Review suggest lack of evidence for probiotics in pre-term infant formula

By Nathan Gray

- Last updated on GMT

Related tags Childbirth

There is not enough evidence to support the routine supplementation of preterm infants with infant formula containing probiotics or prebiotics, according to the findings of a new systematic review.

The systematic review – published in Nutrition Journal​ – assessed a total of eight clinical studies investigating whether probiotics and prebiotics can lead to improved growth and clinical outcomes in formula fed preterm infants.

Led by Mary Mugambi of Stellenbosch University, South Africa, the research tea noted that growth is a major challenge for premature and low birth weight infants:

“Preterm infants require increased energy and nutrients for rapid growth and may need a 10 fold increase in weight gain in order to achieve optimum catch up growth,”​ they reveal. “They have several factors that put them at risk for nutritional deficiencies resulting in poor growth. Decreased nutrient stores result in low body stores of glycogen, fat, protein, fat soluble vitamins, calcium, phosphorus, magnesium and trace minerals.”

Intake of probiotics and probiotics has been suggested to be beneficial for such low birth weight infants, with previous clinical reviews suggesting supplementation as part of infant formula could lead to increased weight gain – however the new review concludes that there simply is not enough data.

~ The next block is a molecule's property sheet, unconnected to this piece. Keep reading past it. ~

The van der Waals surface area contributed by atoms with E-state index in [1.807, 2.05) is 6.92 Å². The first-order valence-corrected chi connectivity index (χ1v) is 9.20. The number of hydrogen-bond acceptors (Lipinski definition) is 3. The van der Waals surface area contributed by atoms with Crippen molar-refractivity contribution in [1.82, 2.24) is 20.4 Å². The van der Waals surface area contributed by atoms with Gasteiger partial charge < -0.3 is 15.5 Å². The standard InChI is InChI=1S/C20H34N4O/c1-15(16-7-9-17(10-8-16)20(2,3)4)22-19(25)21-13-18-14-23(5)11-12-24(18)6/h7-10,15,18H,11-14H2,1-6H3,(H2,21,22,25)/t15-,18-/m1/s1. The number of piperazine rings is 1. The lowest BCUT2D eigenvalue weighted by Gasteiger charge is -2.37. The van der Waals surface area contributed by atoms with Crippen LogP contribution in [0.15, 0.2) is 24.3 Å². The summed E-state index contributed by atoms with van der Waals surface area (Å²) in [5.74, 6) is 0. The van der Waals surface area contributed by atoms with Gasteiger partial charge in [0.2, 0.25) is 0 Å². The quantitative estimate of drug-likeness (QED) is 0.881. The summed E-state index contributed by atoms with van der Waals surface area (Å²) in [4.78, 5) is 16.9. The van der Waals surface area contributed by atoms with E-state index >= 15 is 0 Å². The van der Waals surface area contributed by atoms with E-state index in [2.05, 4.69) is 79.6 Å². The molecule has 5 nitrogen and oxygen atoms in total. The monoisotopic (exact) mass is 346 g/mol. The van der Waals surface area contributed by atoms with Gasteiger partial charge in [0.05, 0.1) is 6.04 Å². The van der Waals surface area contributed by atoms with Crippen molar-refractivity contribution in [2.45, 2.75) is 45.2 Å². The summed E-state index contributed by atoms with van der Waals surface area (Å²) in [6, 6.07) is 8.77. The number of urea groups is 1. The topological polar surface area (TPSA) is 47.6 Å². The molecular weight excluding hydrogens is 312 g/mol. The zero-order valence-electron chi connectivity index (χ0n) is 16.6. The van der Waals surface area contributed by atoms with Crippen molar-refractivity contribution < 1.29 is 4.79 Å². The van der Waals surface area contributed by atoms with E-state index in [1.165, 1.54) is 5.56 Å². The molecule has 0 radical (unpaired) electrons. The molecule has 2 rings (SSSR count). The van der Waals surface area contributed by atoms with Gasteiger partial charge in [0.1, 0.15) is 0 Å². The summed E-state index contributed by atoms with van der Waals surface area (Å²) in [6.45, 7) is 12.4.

“There is not enough evidence to state that supplementation of preterm infant formula with probiotics or prebiotics does result in improved growth and clinical outcomes in preterm infants,”​ said Mugambi and her colleagues.

“Therefore this review does not support the routine supplementation of preterm formula with probiotics or prebiotics.”

Study details

The new review assessed data from eight clinical trials – including data from 338 pre-term births.  

“Cochrane methodology was followed using randomized controlled trials (RCTs) which compared preterm formula containing probiotic(s) or prebiotic(s) to conventional preterm formula in preterm infants,”​ noted the authors.

The team reviewed data from four studies investigating probiotics supplements (including 212 participants) and four prebiotics studies (126 participants).

No significant differences were found in levels of weight gain between infants given probiotics when compared to those not receiving supplementation.

Prebiotics, including galacto-oligosaccharide and fructo-oligosaccharide, yielded no significant difference in weight gain or length gain, the researchers added.

“There were​ [also] no significant differences in head growth,” ​said the researchers.

“There is not enough evidence to state that supplementation with probiotics or prebiotics results in improved growth and clinical outcomes in exclusively formula fed preterm infants,”​ they condluded.

Source: Nutrition Journal
Volume 11, Issue 58, doi: 10.1186/1475-2891-11-58
“Probiotics, prebiotics infant formula use in preterm or low birth weight infants: a systematic review”
Authors: Mary N Mugambi, Alfred Musekiwa, Martani Lombard, Taryn Young and Reneé Blaauw

Related topics Research Suppliers Infant & maternal

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